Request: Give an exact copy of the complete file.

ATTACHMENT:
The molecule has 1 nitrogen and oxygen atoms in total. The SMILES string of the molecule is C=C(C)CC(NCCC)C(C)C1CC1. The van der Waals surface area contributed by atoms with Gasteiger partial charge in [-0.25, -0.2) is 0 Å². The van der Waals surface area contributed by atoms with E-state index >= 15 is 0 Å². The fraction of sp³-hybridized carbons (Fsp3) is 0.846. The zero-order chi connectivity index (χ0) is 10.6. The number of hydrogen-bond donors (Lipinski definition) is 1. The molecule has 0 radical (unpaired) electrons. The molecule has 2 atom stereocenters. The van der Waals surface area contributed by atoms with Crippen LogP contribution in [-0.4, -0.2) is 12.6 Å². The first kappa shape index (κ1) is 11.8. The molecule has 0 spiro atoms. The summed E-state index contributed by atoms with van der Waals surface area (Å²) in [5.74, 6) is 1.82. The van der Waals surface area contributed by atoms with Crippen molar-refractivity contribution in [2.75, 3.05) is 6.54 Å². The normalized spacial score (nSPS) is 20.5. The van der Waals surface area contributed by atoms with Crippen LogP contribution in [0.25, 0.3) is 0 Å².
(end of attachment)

The molecule has 1 nitrogen and oxygen atoms in total. The SMILES string of the molecule is C=C(C)CC(NCCC)C(C)C1CC1. The van der Waals surface area contributed by atoms with Gasteiger partial charge in [-0.25, -0.2) is 0 Å². The van der Waals surface area contributed by atoms with E-state index >= 15 is 0 Å². The fraction of sp³-hybridized carbons (Fsp3) is 0.846. The zero-order chi connectivity index (χ0) is 10.6. The number of hydrogen-bond donors (Lipinski definition) is 1. The molecule has 0 radical (unpaired) electrons. The molecule has 2 atom stereocenters. The van der Waals surface area contributed by atoms with Crippen LogP contribution in [-0.4, -0.2) is 12.6 Å². The first kappa shape index (κ1) is 11.8. The molecule has 0 spiro atoms. The summed E-state index contributed by atoms with van der Waals surface area (Å²) in [5.74, 6) is 1.82. The van der Waals surface area contributed by atoms with Crippen molar-refractivity contribution in [2.75, 3.05) is 6.54 Å². The normalized spacial score (nSPS) is 20.5. The van der Waals surface area contributed by atoms with Crippen LogP contribution in [0.25, 0.3) is 0 Å².